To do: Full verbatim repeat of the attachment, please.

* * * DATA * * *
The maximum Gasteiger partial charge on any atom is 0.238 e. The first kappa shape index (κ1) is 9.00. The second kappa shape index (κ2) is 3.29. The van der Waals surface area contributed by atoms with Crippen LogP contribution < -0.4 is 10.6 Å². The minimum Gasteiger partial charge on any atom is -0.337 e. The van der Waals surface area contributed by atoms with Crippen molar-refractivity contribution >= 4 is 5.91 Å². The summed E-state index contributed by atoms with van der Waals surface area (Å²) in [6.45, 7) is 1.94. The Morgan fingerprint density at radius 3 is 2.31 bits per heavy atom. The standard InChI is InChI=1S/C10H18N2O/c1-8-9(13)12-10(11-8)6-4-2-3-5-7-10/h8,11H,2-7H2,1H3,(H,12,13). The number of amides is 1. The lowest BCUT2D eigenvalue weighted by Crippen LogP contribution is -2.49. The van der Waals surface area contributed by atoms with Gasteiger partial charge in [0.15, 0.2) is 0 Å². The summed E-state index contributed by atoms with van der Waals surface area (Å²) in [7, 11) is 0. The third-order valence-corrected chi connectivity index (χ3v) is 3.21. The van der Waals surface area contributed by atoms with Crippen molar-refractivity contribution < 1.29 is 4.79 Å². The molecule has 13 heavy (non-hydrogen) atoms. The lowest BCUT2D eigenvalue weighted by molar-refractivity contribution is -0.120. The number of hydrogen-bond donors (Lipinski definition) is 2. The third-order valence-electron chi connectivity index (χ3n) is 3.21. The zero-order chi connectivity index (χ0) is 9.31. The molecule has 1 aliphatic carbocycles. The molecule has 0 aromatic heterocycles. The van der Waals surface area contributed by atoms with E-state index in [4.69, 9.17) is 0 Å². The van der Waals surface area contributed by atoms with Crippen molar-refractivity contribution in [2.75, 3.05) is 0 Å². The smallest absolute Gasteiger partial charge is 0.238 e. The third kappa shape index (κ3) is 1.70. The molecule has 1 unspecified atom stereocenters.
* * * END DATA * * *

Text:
The maximum Gasteiger partial charge on any atom is 0.238 e. The first kappa shape index (κ1) is 9.00. The second kappa shape index (κ2) is 3.29. The van der Waals surface area contributed by atoms with Crippen LogP contribution < -0.4 is 10.6 Å². The minimum Gasteiger partial charge on any atom is -0.337 e. The van der Waals surface area contributed by atoms with Crippen molar-refractivity contribution >= 4 is 5.91 Å². The summed E-state index contributed by atoms with van der Waals surface area (Å²) in [6.45, 7) is 1.94. The Morgan fingerprint density at radius 3 is 2.31 bits per heavy atom. The standard InChI is InChI=1S/C10H18N2O/c1-8-9(13)12-10(11-8)6-4-2-3-5-7-10/h8,11H,2-7H2,1H3,(H,12,13). The number of amides is 1. The lowest BCUT2D eigenvalue weighted by Crippen LogP contribution is -2.49. The van der Waals surface area contributed by atoms with Gasteiger partial charge in [0.15, 0.2) is 0 Å². The summed E-state index contributed by atoms with van der Waals surface area (Å²) in [7, 11) is 0. The third-order valence-corrected chi connectivity index (χ3v) is 3.21. The van der Waals surface area contributed by atoms with Crippen molar-refractivity contribution < 1.29 is 4.79 Å². The molecule has 13 heavy (non-hydrogen) atoms. The lowest BCUT2D eigenvalue weighted by molar-refractivity contribution is -0.120. The number of hydrogen-bond donors (Lipinski definition) is 2. The third-order valence-electron chi connectivity index (χ3n) is 3.21. The zero-order chi connectivity index (χ0) is 9.31. The molecule has 1 aliphatic carbocycles. The molecule has 0 aromatic heterocycles. The van der Waals surface area contributed by atoms with E-state index in [4.69, 9.17) is 0 Å². The van der Waals surface area contributed by atoms with Crippen molar-refractivity contribution in [2.75, 3.05) is 0 Å². The smallest absolute Gasteiger partial charge is 0.238 e. The third kappa shape index (κ3) is 1.70. The molecule has 1 unspecified atom stereocenters.